Love is Zero is a quick replayable song-poem about vampire tennis school girls on the moon. Each playthrough is unique.
Unlike most hypertext, clicking a link in Love is Zero doesn't travel to a new node, but instead adds words to a growing sentence, spatial navigation replaced by textual generation. Instead of driving a car various places, it's like walking up and down a train, seeing different scenery from different windows.
You don't have that much control as a teen. You wake up years later and everything is full of blood.
It's about being multitudes. We are made of contradictions and that's still us. Girls are torn between everything.
It's about bullying. We do horrible things to each other, not because children are horrible but because we live in a horrible society where we copy adult behaviors and they teach us to hurt other children.
From this New Inquiry article by Maxwell Neely-Cohen:
"...UC Davis sociologists Robert Faris and Diane Femlee completed an authoritative study of the social network of a single North Carolina school. They tracked the social status and interactions of every single student over an entire semester, exhaustively cataloging every single instance of abuse and harassment."
One of their findings:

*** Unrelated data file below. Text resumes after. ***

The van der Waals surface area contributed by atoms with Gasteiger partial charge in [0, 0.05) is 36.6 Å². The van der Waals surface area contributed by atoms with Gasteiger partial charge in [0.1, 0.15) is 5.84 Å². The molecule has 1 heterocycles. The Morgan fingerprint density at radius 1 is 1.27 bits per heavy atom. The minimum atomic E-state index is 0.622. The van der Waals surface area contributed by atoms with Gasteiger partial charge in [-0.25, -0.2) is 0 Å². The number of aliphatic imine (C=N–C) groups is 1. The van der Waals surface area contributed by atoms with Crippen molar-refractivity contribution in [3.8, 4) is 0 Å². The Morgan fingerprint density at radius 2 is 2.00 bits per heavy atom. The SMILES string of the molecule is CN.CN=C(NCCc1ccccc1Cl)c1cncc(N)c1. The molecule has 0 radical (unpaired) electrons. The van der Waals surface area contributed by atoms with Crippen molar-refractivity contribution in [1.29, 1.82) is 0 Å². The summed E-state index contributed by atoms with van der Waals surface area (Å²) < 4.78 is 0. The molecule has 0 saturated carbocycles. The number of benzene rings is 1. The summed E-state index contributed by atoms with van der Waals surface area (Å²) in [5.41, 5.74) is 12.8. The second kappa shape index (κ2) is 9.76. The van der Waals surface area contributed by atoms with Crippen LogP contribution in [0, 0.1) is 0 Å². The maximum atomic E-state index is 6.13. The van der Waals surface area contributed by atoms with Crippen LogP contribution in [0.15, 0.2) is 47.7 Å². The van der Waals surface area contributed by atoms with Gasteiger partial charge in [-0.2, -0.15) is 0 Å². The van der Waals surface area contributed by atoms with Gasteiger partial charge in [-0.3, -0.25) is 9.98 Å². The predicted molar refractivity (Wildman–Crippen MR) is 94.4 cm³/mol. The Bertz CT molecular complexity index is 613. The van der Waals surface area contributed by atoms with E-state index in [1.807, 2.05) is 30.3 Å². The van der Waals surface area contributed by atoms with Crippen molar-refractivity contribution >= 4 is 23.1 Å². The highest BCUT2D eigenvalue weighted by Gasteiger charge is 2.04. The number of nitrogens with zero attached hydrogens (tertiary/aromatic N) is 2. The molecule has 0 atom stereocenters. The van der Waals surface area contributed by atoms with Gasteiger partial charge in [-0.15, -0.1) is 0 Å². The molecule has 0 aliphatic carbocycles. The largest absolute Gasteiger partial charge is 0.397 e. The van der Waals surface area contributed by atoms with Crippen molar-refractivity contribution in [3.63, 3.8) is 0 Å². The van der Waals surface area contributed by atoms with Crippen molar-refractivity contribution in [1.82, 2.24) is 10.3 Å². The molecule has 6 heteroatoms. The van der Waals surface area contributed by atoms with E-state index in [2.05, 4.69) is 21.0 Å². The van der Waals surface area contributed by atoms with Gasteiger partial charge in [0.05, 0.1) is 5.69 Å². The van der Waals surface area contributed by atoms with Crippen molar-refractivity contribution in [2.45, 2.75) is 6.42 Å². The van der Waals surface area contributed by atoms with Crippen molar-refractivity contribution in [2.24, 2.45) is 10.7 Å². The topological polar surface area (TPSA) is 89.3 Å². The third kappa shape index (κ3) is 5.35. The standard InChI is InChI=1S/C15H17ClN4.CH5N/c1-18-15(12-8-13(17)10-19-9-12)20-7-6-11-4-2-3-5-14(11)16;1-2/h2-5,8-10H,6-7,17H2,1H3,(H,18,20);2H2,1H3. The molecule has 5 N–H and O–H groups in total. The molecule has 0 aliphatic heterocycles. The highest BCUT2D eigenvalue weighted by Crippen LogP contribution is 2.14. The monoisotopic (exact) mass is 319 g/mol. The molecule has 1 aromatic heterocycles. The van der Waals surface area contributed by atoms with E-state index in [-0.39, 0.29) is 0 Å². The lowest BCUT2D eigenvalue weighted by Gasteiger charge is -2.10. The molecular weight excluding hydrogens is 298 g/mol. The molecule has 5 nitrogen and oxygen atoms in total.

"Singular students were often both targets and perpetrators, bully and victim."
Another study expands on this:
"Those who were both victims and bullies experienced the most significant long-term consequences, with the highest rates of depressive disorders, generalized anxiety, panic disorder, and suicidality."
(of course, ostracism and verbal violence accounts for 90 percent of bullying, so Love is Zero's focus on physical violence limits its scope--a game modeling ostracism over a social network across a period of time would be required to do justice to the reality of gendered harassment)
One of the most taboo subjects in our world is any real, in-depth conversation about female competition, the first bastion of defense for the patriarchy.
For me, discussing female competition is neither about glorifying it or putting down women, but to have conversations that lead to a greater awareness of the dynamics of female competition so we can interrogate where those feelings come from.
I wouldn't call this is a deep game on that subject, it's a fucked up cartoon, but it's an acknowledgment of that and a lot of other teen feelings. It's about vampire tennis school girls having emotions on the moon